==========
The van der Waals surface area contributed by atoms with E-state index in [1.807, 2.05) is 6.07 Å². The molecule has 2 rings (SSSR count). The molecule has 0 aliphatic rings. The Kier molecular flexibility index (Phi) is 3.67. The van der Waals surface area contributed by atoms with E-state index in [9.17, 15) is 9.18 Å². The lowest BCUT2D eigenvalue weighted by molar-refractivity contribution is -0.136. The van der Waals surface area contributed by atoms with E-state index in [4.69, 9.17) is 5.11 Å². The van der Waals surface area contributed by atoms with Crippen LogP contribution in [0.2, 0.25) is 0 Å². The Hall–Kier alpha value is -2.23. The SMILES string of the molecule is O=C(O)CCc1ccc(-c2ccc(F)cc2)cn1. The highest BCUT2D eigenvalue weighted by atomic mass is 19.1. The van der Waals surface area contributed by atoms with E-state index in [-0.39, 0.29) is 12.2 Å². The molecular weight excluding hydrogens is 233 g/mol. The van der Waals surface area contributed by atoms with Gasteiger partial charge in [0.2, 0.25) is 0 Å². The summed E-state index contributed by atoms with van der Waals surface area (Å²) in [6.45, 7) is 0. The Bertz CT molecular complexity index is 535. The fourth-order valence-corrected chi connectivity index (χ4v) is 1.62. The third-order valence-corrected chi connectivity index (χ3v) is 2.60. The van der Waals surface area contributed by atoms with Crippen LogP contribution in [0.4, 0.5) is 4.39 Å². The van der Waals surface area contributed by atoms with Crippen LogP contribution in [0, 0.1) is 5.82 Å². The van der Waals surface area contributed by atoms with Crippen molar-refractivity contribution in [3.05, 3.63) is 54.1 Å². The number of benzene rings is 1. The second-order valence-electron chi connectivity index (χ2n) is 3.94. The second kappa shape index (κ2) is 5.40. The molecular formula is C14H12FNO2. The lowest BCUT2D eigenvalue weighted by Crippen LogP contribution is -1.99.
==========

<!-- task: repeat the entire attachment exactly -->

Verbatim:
The van der Waals surface area contributed by atoms with E-state index in [1.807, 2.05) is 6.07 Å². The molecule has 2 rings (SSSR count). The molecule has 0 aliphatic rings. The Kier molecular flexibility index (Phi) is 3.67. The van der Waals surface area contributed by atoms with E-state index in [9.17, 15) is 9.18 Å². The lowest BCUT2D eigenvalue weighted by molar-refractivity contribution is -0.136. The van der Waals surface area contributed by atoms with E-state index in [4.69, 9.17) is 5.11 Å². The van der Waals surface area contributed by atoms with Crippen LogP contribution in [0.2, 0.25) is 0 Å². The Hall–Kier alpha value is -2.23. The SMILES string of the molecule is O=C(O)CCc1ccc(-c2ccc(F)cc2)cn1. The highest BCUT2D eigenvalue weighted by atomic mass is 19.1. The van der Waals surface area contributed by atoms with E-state index in [-0.39, 0.29) is 12.2 Å². The molecular weight excluding hydrogens is 233 g/mol. The van der Waals surface area contributed by atoms with Gasteiger partial charge in [0.2, 0.25) is 0 Å². The summed E-state index contributed by atoms with van der Waals surface area (Å²) in [6.45, 7) is 0. The Bertz CT molecular complexity index is 535. The fourth-order valence-corrected chi connectivity index (χ4v) is 1.62. The third-order valence-corrected chi connectivity index (χ3v) is 2.60. The van der Waals surface area contributed by atoms with Crippen LogP contribution in [0.4, 0.5) is 4.39 Å². The van der Waals surface area contributed by atoms with Crippen LogP contribution in [0, 0.1) is 5.82 Å². The van der Waals surface area contributed by atoms with Crippen molar-refractivity contribution in [3.05, 3.63) is 54.1 Å². The number of benzene rings is 1. The second-order valence-electron chi connectivity index (χ2n) is 3.94. The second kappa shape index (κ2) is 5.40. The molecular formula is C14H12FNO2. The lowest BCUT2D eigenvalue weighted by Crippen LogP contribution is -1.99.